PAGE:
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10 years on

Alma Doepel refit well underway

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Away from the desk

The little bent tree

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Chamber update

School holiday fun

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Dan’s a community man

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Top five street style trends

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Health and Wellbeing

Modern approach to musculoskeletal pain

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Tram no Metro - Bike danger

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New Businesses

Tony’s back in business

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Owners Corporation Law

Take more care with your insurance

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Pets Corner

Best of friends

Precinct Perspectives

My view of Docklands; from NewQuay

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SkyPad Living

Sharing our vertical commons

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Street Art

Goodbye from Blender Studios

The District

A reading room for our community

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We Live Here

A Royal Commission into industry scandals

What Women Want - May 2012

01 May 2012

Trust is something that we should cherish.

It should be important to us that it is earned – both in its receiving and in its giving. It should be a value that we hold dear. If you say: “I trust them”, those words should speak volumes.  

Trust is both a reassuring and admirable quality for individuals, groups or businesses to hold – one that is not won easily, but once awarded is then not questioned. We should strive to hold people’s trust, to act with integrity and to live by honourable intentions, for our word to be worth something.

Well, apparently that’s in an ideal world. It seems that in the real world, you “walk a gauntlet” to trust many things outside your immediate family – and even they can rip your heart out from time to time.

It seems trust is not a moral code that many people or businesses even try to offer as an integral value of their culture. This is particularly true, it would seem, in those who perceive themselves to be in a position of power. Words are spoken in order to get what they need. And then those words are forgotten, as though they have served their purpose to secure what they determined was of more value for them to hold, than you. And without the slightest hint of remorse, they take what they came for. Ruthless business? Perhaps. Manipulation? More likely. Exploitation? Without a doubt.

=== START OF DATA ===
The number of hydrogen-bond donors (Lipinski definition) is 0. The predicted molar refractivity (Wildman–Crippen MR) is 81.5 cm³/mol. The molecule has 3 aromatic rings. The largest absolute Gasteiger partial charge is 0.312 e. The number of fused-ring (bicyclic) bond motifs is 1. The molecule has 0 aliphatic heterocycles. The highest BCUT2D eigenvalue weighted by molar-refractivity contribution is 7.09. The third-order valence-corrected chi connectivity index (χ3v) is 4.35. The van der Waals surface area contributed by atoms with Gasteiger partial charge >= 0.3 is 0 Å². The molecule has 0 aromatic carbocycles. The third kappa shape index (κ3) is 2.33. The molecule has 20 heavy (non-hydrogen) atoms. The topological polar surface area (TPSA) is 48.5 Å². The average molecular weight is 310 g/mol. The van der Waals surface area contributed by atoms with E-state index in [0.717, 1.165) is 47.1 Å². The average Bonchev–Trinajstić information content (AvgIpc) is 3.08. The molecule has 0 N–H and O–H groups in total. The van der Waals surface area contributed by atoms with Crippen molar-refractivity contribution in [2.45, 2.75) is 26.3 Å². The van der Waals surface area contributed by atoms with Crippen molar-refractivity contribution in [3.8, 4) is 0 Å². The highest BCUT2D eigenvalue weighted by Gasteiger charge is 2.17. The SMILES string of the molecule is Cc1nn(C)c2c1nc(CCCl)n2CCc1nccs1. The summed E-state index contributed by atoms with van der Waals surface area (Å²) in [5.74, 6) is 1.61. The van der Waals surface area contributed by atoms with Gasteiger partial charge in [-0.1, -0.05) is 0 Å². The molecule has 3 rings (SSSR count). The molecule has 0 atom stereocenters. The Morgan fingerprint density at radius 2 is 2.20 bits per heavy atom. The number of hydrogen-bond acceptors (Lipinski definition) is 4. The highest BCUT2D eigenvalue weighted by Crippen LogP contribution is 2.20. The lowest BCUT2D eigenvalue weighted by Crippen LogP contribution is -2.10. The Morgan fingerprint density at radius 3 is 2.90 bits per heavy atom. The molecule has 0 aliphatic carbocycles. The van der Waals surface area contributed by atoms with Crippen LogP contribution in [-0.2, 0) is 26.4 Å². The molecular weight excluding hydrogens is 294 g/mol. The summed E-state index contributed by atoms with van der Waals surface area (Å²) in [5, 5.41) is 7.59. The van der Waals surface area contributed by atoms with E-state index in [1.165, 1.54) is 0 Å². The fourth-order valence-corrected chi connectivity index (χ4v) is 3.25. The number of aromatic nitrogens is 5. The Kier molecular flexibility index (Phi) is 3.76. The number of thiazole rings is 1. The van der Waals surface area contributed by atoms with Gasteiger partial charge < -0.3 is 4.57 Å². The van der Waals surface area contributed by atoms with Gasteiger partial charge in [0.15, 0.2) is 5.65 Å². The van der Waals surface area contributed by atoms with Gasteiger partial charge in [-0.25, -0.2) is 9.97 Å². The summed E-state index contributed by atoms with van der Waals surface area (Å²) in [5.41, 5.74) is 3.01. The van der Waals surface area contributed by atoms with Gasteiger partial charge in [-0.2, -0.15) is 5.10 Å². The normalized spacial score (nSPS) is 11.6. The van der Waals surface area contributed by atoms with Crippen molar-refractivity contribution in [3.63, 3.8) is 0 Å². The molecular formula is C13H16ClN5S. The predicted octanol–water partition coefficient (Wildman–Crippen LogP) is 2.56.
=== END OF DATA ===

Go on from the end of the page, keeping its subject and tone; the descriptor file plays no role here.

The most sinister part of this situation, is that it can lead to your own self-doubt – your own remorse, rather than outrage. Too often, we start to blame ourselves for the lack of moral fibre of others. It becomes easy to say: “I should have known”. You think that somehow, in the frantic pace of life, whilst bearing the weight of responsibility for so many different facets of your existence, you should have seen the wolf in grandma’s clothes.

Sure, you’ve spotted the individual a mile away who’s just in it for themselves. And you’ve known to hire a solicitor to double-check the fine print of every clause of a contract. I’m not talking about the obvious wordsmiths in life. I’m talking about the ones that very cleverly, and very manipulatively, see people’s vulnerabilities and hopes and use it to their advantage. Those that you just didn’t see coming.  

I’m currently kicking myself for trusting something. I believed it would be a certain way, because that’s what I was told. I questioned it, but I was reassured by words. I outlined my concerns and was told they were unnecessary. And because I wanted the situation to be true, I wanted to trust their word – I made a leap of faith.

I put myself boldly into a situation that, as it turned out, wasn’t quite as it “promised” to be. Ah, what to do?

And I think that the only thing to do, is to continue to live by your own code of conduct. In the face of being let down by others, don’t question yourself for trusting them. Let them hold their own failings and instead trust that karma will make a small note against their name.

Hold your own head high, and remember your own values. And slowly, sort things out for yourself. Sometimes people in a position of power throw their weight around with little regard for others. They give little thought to the words they use, they believe they are too important to be concerned.  

Remember, it may be nice to be important, but it is more important to be nice.

Have a great month.

Abby x

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